The Havanese breed is uniquely tied to Cuba. The name of the breed is actually derived from the famed seaport Havana was the modern variation of the breed originates. The Havanese is greatly loved in their home country and as you will see from this piece they have long been an integral part many upper class homes in that country. The Havanese is still recognized as the national dog of Cuba.
The Havanese made their way to Cuba from the Spanish island of Tenerife. When Spain conquered the island of Cuba they brought with them the sea faring dogs which were the ancestors of the dog now known as the Havanese. When the dogs first arrived in Cuba they were known as the Havanese Silk Dog or Blanquito de la Hablana.
Because of the good natured spirit of the Havanese combined with the luxurious coat and a very nicely defined face they soon become popular with the wealthy upper classes on the island. The Havanese was popular not only for their lovely appearance but also for their intelligence. The Havanese is a very smart dog that is capable of following commands and performing tricks for its owners. In fact the Bichon breed has been employed as circus performers for hundreds of years. Thanks to this knack for performing tricks the Havanese could do dances for their owners to entertain them.
The Havanese proved so popular that they were considered a natural accessory to any well established family home. However in the 1900’s the breed starting to become less popular with the wealthy of Cuba.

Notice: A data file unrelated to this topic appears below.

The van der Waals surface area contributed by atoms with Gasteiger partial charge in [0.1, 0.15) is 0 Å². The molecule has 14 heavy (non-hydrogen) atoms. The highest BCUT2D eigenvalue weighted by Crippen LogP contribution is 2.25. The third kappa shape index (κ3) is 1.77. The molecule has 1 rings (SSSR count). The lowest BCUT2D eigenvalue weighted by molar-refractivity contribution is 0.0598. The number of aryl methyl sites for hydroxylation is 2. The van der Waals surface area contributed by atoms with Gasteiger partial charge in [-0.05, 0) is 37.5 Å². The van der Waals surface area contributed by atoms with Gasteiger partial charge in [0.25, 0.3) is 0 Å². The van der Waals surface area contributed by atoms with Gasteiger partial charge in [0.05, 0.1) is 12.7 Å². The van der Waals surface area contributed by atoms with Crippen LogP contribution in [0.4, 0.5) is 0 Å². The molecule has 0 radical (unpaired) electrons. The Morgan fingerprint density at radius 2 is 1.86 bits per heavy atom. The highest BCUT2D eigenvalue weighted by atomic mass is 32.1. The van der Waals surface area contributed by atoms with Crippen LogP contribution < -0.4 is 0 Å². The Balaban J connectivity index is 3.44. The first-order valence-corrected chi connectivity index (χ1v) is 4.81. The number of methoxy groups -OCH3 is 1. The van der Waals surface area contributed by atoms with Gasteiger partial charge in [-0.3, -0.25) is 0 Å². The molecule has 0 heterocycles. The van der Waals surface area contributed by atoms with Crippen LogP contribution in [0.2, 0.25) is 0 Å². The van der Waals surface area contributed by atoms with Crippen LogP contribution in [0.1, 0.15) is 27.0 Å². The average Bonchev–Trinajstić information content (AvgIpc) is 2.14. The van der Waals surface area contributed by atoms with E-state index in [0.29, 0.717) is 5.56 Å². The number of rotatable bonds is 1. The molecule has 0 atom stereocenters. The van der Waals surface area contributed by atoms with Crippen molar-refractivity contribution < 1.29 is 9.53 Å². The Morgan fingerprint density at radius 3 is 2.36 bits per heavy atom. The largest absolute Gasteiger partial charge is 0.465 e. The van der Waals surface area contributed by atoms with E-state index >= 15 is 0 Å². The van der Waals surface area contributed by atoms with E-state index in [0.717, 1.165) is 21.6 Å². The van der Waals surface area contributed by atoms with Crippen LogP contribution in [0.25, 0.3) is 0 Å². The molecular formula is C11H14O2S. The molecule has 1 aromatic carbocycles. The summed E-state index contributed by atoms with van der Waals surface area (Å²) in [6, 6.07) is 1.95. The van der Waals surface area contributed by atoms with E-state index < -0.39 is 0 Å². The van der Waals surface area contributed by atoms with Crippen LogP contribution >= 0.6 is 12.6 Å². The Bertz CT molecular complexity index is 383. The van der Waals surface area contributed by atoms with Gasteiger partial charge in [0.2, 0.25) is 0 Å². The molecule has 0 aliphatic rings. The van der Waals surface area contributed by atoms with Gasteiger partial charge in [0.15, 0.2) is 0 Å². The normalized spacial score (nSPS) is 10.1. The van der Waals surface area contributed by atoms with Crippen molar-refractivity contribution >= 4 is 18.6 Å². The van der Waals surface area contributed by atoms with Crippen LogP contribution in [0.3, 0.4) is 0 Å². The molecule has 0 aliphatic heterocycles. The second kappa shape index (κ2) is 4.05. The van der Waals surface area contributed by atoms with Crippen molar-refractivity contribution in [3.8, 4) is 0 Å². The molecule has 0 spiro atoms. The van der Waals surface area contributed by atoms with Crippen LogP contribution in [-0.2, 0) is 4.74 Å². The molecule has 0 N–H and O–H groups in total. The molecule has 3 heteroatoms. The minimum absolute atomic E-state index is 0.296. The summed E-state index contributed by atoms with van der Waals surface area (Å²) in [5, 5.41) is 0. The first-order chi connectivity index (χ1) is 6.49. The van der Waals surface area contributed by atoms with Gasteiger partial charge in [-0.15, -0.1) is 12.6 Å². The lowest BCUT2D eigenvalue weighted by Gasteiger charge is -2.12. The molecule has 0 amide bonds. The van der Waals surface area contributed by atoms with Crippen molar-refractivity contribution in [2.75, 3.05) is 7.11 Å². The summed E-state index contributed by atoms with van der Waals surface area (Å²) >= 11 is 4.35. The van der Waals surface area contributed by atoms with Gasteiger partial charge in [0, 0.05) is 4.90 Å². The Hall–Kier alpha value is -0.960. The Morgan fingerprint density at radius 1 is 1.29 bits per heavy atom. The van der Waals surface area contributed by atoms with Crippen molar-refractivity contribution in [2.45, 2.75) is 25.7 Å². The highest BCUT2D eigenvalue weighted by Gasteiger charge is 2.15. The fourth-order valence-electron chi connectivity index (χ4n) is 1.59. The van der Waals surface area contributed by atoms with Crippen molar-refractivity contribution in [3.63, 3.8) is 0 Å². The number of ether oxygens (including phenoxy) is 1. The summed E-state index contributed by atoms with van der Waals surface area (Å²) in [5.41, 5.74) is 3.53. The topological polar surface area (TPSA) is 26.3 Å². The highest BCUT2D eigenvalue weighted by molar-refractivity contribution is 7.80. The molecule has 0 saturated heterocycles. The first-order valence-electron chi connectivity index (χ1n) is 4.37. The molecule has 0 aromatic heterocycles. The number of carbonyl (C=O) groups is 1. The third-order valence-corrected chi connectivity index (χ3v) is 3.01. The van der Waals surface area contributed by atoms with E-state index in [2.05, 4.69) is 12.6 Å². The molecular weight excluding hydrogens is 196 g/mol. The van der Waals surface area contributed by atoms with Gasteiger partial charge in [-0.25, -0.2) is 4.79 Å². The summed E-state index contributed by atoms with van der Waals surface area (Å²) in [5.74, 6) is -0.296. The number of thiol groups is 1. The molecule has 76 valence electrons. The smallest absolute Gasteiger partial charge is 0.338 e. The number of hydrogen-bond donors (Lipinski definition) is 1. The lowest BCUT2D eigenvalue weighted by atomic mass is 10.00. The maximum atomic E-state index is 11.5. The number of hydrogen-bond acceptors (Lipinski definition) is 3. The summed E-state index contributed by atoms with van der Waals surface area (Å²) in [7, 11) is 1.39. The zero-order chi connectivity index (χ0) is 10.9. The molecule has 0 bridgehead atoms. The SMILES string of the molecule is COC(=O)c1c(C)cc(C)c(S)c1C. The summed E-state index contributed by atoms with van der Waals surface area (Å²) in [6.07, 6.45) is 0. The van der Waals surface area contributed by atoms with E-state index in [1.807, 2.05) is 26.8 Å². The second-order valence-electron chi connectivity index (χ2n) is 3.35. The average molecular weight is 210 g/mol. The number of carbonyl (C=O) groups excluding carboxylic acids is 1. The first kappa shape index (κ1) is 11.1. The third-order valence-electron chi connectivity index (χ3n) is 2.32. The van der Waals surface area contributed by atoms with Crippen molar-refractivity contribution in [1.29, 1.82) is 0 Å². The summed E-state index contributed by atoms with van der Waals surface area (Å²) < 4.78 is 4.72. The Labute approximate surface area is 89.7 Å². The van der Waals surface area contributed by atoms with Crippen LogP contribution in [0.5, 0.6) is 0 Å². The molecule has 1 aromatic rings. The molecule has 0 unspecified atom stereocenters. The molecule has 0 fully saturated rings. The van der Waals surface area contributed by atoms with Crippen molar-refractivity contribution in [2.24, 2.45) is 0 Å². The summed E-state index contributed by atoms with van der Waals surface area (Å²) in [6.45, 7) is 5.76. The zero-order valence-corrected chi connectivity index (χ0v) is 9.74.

The reason for the decline of the breed in Cuba was due to the rise of the influence of America in Cuba. Up until 1900 Cuba was mostly under the influence of Spain. Wealthy Cubans on the island did most of their business with Spain and look towards Spain for its fashion influences. The Spanish were lovers of the Bichon lapdogs and this is what proved popular with the Cubans as well.
After 1900 however The United States start to grow in influence over the island. Trade and investment between the two nations grew and more and more wealthy Cubans took their cues from America. At this point the Havanese was not yet popular in the North America and so the Cubans also started to lose interest in their previously beloved dog.
While the Havanese may have lost its status amongst the elite it found a home amongst more common households. Out of favor with the wealthy the intelligent and affectionate Havanese were adopted by commoners. The breed is still popular in Cuba today and saw a massive resurgence during the 1990’s.
The Havanese has close ties to this day to the country from which it both takes its name and originates from. Cubans have a deep reservoir for this most favored of breeds. The fortunes of the Havanese have mirrored that of the island itself. First rising to pre eminence amongst the islands elite, then falling out of favor, only to see their star rise once again.